Cracknell Wants To Win First Championship,
Take Next Step Up Hockey Ladder

By Cleve Dheensaw
© Times Colonist (Victoria) 2008

There wasn’t a sniff of a Mac’s Midget AAA title when forward Adam Cracknell was playing minor hockey at Juan de Fuca. Nor was there a Cyclone Taylor Cup in the cards in Junior B with the Saanich Braves or a Memorial Cup in the major-junior WHL with the Kootenay Ice.

The closest that Cracknell, a 2004 Calgary Flames draft pick, has come to a ring is this season with the ECHL’s National Conference-champion Las Vegas Wranglers.

While most North American hockey fans were watching the Stanley Cup final, the pro scouting departments of NHL clubs are watching the AAA-level AHL Calder Cup and AA-level ECHL Kelly Cup, and that isn’t lost on Cracknell.

He has not scored in the first two games in the Kelly Cup Finals, but hopes his strong playoff showing before that — Cracknell is tied for second in Kelly Cup scoring with 21 points in 17 playoff games — helps his standing within the Flames organization.

That’s what it’s all about in the minor pros.

The Wranglers are the farm team of the Flames and the Cyclones of the Montreal Canadiens and the Nashville Predators. Cracknell is among 10 players in the 2008 Kelly Cup final under NHL contract while another 11 are playing under AHL contracts.

“Hopefully, I’ll get on with the Flames’ AHL affiliate in Quad City next season and show what I can do and then work my way up from there,” said the 22-year-old before Las Vegas’ 1-0 win on Sunday.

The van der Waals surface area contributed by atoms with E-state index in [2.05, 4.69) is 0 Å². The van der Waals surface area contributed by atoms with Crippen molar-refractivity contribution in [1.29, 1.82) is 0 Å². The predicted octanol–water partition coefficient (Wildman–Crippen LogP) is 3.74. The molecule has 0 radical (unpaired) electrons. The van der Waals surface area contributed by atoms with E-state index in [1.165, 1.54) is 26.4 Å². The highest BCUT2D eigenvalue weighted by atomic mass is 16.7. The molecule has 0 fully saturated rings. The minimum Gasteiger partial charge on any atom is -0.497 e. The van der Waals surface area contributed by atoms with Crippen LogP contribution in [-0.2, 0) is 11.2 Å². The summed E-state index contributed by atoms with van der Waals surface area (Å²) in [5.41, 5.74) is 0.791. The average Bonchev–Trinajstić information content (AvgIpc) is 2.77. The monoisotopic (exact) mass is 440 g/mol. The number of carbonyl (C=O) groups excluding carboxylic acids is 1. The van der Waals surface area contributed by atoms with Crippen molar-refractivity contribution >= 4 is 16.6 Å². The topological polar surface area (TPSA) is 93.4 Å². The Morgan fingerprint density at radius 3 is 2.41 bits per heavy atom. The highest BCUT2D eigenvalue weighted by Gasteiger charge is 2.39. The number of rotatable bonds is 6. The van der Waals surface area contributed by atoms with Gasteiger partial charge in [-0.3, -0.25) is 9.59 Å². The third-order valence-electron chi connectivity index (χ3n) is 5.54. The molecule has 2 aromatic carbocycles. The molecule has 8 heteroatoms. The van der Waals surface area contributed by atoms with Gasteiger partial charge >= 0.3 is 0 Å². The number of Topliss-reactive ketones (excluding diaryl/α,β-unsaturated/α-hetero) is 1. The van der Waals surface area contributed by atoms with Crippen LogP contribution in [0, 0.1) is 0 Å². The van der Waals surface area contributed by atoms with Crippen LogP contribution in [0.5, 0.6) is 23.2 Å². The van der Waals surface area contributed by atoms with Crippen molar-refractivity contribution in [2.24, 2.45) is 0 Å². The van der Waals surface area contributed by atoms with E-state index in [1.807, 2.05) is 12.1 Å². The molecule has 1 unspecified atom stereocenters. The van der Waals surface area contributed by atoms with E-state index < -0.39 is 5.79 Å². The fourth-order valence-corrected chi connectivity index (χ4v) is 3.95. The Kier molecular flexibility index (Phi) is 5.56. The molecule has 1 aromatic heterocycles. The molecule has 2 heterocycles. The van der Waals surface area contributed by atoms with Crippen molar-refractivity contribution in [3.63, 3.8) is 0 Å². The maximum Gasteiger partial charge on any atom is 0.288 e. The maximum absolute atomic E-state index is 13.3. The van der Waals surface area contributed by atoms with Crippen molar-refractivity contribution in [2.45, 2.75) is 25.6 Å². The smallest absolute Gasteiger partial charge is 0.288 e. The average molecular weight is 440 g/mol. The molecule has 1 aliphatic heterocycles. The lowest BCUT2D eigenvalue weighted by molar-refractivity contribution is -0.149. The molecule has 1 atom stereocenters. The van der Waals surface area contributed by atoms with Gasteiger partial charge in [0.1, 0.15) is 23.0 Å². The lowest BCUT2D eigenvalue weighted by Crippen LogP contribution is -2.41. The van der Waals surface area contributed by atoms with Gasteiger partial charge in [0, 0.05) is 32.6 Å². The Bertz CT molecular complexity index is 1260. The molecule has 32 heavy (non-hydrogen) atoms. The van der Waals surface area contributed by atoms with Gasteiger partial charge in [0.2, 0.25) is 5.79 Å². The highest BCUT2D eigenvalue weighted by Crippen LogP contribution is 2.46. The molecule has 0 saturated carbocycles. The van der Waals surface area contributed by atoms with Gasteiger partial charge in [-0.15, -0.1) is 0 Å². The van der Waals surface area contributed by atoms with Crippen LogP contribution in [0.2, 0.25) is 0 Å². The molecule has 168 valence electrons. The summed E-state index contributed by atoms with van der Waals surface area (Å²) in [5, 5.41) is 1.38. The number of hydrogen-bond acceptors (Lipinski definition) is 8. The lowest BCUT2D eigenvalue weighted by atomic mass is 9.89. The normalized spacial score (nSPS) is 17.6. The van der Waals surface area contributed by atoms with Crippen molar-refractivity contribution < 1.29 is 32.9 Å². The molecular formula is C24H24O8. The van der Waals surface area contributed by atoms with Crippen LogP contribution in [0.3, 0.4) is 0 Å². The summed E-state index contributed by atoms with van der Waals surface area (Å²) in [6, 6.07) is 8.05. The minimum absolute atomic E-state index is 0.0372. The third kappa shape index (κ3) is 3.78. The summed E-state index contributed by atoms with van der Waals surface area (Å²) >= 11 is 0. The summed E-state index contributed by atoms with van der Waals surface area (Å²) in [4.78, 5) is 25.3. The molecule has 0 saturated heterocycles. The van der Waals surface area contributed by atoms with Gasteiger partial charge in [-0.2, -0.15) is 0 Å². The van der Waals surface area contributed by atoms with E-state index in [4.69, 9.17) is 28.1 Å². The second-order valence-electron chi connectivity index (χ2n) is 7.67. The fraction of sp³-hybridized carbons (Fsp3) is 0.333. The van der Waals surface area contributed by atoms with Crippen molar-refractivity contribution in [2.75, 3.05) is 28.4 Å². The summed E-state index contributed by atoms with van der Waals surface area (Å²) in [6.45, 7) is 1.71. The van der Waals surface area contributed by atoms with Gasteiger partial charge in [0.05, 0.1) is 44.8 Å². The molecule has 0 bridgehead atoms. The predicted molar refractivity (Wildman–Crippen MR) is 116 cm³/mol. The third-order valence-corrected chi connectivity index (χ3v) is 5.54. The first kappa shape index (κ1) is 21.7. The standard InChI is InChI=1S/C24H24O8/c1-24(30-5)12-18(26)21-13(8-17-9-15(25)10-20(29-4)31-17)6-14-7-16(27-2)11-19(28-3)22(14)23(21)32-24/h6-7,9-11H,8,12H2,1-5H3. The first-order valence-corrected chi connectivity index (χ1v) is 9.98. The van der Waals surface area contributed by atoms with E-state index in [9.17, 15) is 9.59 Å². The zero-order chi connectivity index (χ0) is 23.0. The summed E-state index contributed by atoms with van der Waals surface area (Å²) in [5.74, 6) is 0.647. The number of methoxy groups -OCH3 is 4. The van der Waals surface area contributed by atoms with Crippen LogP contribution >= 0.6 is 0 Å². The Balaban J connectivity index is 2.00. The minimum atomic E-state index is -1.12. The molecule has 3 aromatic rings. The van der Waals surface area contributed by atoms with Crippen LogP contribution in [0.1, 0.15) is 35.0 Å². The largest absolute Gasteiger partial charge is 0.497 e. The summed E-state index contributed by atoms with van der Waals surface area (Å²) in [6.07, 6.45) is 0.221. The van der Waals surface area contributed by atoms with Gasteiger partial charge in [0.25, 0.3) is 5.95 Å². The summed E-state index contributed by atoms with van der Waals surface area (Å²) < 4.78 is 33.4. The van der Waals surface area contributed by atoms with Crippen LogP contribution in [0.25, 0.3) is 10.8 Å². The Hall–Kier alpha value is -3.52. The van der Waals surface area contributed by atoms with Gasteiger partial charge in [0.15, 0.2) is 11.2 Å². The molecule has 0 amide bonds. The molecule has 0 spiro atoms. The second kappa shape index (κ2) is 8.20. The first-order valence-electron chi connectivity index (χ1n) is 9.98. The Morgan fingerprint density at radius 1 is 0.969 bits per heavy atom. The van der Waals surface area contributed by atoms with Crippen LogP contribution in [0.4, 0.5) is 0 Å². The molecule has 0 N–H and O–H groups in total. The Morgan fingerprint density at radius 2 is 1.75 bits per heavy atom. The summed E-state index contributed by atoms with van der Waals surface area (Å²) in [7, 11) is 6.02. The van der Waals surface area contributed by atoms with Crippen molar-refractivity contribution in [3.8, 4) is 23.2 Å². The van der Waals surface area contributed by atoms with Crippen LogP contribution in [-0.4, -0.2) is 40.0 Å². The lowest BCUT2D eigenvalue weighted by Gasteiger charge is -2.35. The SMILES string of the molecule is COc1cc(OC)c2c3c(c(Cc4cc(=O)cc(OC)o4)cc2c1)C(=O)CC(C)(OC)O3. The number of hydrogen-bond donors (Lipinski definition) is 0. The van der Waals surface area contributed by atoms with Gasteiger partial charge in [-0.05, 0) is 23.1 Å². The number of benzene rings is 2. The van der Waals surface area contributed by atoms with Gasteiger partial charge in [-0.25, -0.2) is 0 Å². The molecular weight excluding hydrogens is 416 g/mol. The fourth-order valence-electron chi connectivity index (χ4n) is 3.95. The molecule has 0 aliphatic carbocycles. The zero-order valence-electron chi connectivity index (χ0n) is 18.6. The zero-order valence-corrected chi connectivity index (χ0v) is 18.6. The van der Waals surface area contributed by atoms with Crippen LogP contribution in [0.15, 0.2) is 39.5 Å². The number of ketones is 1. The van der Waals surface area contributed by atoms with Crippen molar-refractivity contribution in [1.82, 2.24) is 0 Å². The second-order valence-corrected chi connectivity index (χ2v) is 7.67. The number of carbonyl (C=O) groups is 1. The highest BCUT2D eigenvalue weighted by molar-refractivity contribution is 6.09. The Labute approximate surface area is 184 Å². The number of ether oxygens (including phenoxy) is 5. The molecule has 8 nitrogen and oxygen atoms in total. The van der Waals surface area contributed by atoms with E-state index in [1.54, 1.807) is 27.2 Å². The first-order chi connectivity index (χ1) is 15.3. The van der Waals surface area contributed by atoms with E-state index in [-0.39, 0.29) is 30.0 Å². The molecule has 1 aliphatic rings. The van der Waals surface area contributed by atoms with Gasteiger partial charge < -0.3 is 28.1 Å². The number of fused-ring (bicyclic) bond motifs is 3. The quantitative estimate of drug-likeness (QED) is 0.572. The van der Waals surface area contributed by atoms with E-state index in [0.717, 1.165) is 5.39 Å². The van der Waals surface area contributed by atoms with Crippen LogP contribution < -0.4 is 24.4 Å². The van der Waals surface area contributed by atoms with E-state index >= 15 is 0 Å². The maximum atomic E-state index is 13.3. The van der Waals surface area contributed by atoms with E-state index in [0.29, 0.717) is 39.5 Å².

It’s been done before — 355 times. That’s the number of former ECHL players who have gone on to play in the NHL, including 99 in the past three seasons.

Taking a Kelly Cup ring with him to the next level is what the next two weeks are about for Cracknell. The Kelly Cup switches to Sin City for the third and fourth games Thursday and Friday at the Orleans Arena.

“We are a very close team, off the ice as well, and we play for each other,” said Cracknell, whose father Peter is a federal prison guard at William Head.

They play in a city of distractions, but must remain focused.

“You can do anything you want in Vegas, at any time day or night, but you know enough at this level to keep your attention on hockey,” said Cracknell. The only disappointment for the former Belmont student was being denied a meeting with the hometown Victoria Salmon Kings in the National Conference final in front of family and friends. The Salmon Kings, however, were upset by the Utah Grizzlies in the conference semifinals.

But Cracknell will return to the Island for his annual summer training sessions with a group of NHL, AHL and ECHL pros who call Victoria home. And when he does, he hopes to have some new bling to flash.